This amazing thank you so much, hopefully she likes the recipes
 

ColleenT

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I printed that whole thing a while ago and tried basically every thing on it and she did not like it, thanks though!!
Kids don't like healthy food either. You still need to feed the correct foods. You can't just give them what they want.
 

EE torts

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Kids don't like healthy food either. You still need to feed the correct foods. You can't just give them what they want.
Yes i totally agree, i have tried so many of the healthy options and what is recommended by most box turtle keepers but she just wont eat it. i feel bad that i do give her what she wants because that is not the healthiest and they should be getting a wide varied diet, but at the same time if i stop feeding her what she likes she will probably starve. i really don't know what to do, so should i just try feeding her what she dose not like until she eats? i would feel bad doing that because she might not eat, and i do not really think starving her is the way to go. thanks for everything
 

ColleenT

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She won't starve. She has you trained. Reptiles can go months without eating. you keep offering the right foods. Eventually they will eat.
 

EE torts

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She won't starve. She has you trained. Reptiles can go months without eating. you keep offering the right foods. Eventually they will eat.
Okay, i will try that! i will update you guys on any progressions, Thanks again
 

Yvonne G

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This amazing thank you so much, hopefully she likes the recipes
I start my baby box turtles out eating the same salad that I prepare for the hatchling leopards. The only difference is I occasionally add a bit of chopped fruit. I also drain the juice off a small can of wet cat food and mix that juice in with the salad. After they've eaten this for a month or so I can offer them the salad without cat food juice and they eat it. I occasionally feed them worms, crickets, etc., but not too often.

This little guy hatched last September (now 9 months old) and living in the house, being fed the above diet, his shell is just about perfect (3.5 inches SCL):

9-18 box turtle 7-10-19 a.jpg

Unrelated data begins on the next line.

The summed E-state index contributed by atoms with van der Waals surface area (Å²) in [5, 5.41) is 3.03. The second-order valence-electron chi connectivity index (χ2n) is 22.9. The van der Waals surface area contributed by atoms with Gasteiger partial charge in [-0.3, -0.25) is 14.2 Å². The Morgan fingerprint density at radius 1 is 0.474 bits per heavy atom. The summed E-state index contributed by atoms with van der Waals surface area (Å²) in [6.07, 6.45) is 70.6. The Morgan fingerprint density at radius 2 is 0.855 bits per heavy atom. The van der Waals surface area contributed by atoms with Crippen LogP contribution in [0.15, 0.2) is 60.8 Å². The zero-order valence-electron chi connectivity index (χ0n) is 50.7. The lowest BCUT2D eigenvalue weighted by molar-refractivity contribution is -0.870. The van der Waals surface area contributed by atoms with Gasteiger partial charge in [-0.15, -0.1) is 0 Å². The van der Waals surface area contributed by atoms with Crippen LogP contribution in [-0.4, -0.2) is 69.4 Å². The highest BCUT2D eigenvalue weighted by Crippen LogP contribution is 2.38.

Last edited:

EE torts

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I start my baby box turtles out eating the same salad that I prepare for the hatchling leopards. The only difference is I occasionally add a bit of chopped fruit. I also drain the juice off a small can of wet cat food and mix that juice in with the salad. After they've eaten this for a month or so I can offer them the salad without cat food juice and they eat it. I occasionally feed them worms, crickets, etc., but not too often.
That sounds like a great idea for hatchlings! i do not know how mine grew up when she was a hatchling, but now i have her she is most likely in her teens, she could have even been wild caught we know nothing about her history or younger years (she was a rescue) i can still try what you did even though she is an audult

i have this brand of cat food for my cat, would you recommend it to use for boxiesScreen Shot 2019-07-10 at 9.45.58 AM.png
 

Yvonne G

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Any brand will do, as you're only going to use the juice.
 

EE torts

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Any brand will do, as you're only going to use the juice.
i was watching some footage of Lemon and noticed that it looked like her beak is in the way of her eating. she got it trimmed right before i got her that was in early April so maybe i should trim it now, let me know what you think. as you can see in the video she tries to get the bell pepper but never can. so maybe the foods i thought she did not like because she left them on her plate is just because she can not get them, and sweet potato/yam could just be the easiest one for her to eat. just a thought.

This is the video:
 

terryo

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Yes i totally agree, i have tried so many of the healthy options and what is recommended by most box turtle keepers but she just wont eat it. i feel bad that i do give her what she wants because that is not the healthiest and they should be getting a wide varied diet, but at the same time if i stop feeding her what she likes she will probably starve. i really don't know what to do, so should i just try feeding her what she dose not like until she eats? i would feel bad doing that because she might not eat, and i do not really think starving her is the way to go. thanks for everything
When I have a problem eater I feed ground venison. If I can't get any I just get a good quality dog food with the venison and sweet potato. I also start off my hatchlings with this too. Works every time.
 

terryo

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i was watching some footage of Lemon and noticed that it looked like her beak is in the way of her eating. she got it trimmed right before i got her that was in early April so maybe i should trim it now, let me know what you think. as you can see in the video she tries to get the bell pepper but never can. so maybe the foods i thought she did not like because she left them on her plate is just because she can not get them, and sweet potato/yam could just be the easiest one for her to eat. just a thought.

This is the video:
Her break looks ok. Just put her food on a flat piece of slate to keep it trim.
 

EE torts

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You can add some small pelleted fish food and or mazuri water turtle diet to the sweet potato for a little more nutrition. My eastern box turtles eat both dry, just thrown on the ground. Good Luck.
Thank you, i will try that!!
 

Shelley Whittington

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Box turtles are Ominivores.. when young though, they mostly eat insects and worms.. this stage of nutrition is very important for growth and health.. there are things in cat fiod that should not be inclided in a turtles diet on a tegular basis.. variety is most important.. ground meat is good to mix supplements in Also fish, shrimp and venison are excellent alternatives.. worms bugs.. beetles. .. chasing and hunting food is a natural activity for them and these things should be kept in the habitat.. salad can be fed free choice.. but they usually choose protiens if given a choice esoecially when young..